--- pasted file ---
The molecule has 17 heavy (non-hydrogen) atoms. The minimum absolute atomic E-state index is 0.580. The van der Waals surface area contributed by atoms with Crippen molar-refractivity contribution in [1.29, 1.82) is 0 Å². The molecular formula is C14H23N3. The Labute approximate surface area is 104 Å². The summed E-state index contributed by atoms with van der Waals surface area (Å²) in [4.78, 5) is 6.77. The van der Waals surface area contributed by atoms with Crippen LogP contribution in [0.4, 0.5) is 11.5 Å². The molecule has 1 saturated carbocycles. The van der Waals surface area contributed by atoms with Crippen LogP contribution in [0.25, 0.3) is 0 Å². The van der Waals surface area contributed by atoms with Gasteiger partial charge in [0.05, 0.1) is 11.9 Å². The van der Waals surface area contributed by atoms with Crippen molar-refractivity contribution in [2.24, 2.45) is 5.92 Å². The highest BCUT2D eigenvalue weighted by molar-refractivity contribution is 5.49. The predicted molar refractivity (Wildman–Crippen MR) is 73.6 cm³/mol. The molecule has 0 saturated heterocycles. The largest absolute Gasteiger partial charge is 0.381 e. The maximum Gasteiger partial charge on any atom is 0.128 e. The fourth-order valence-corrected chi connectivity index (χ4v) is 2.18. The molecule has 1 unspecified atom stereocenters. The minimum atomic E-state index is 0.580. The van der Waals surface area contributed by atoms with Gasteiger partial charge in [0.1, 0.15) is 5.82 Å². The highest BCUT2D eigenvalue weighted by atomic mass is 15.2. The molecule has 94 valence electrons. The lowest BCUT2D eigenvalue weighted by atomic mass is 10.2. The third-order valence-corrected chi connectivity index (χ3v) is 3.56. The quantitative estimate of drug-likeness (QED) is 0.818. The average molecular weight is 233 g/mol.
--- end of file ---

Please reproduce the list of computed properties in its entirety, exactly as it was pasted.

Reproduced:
The molecule has 17 heavy (non-hydrogen) atoms. The minimum absolute atomic E-state index is 0.580. The van der Waals surface area contributed by atoms with Crippen molar-refractivity contribution in [1.29, 1.82) is 0 Å². The molecular formula is C14H23N3. The Labute approximate surface area is 104 Å². The summed E-state index contributed by atoms with van der Waals surface area (Å²) in [4.78, 5) is 6.77. The van der Waals surface area contributed by atoms with Crippen LogP contribution in [0.4, 0.5) is 11.5 Å². The molecule has 1 saturated carbocycles. The van der Waals surface area contributed by atoms with Crippen LogP contribution in [0.25, 0.3) is 0 Å². The van der Waals surface area contributed by atoms with Gasteiger partial charge in [0.05, 0.1) is 11.9 Å². The van der Waals surface area contributed by atoms with Crippen molar-refractivity contribution in [2.24, 2.45) is 5.92 Å². The highest BCUT2D eigenvalue weighted by molar-refractivity contribution is 5.49. The predicted molar refractivity (Wildman–Crippen MR) is 73.6 cm³/mol. The molecule has 0 saturated heterocycles. The largest absolute Gasteiger partial charge is 0.381 e. The maximum Gasteiger partial charge on any atom is 0.128 e. The fourth-order valence-corrected chi connectivity index (χ4v) is 2.18. The molecule has 1 unspecified atom stereocenters. The minimum atomic E-state index is 0.580. The van der Waals surface area contributed by atoms with Gasteiger partial charge in [0.1, 0.15) is 5.82 Å². The highest BCUT2D eigenvalue weighted by atomic mass is 15.2. The molecule has 94 valence electrons. The lowest BCUT2D eigenvalue weighted by atomic mass is 10.2. The third-order valence-corrected chi connectivity index (χ3v) is 3.56. The quantitative estimate of drug-likeness (QED) is 0.818. The average molecular weight is 233 g/mol.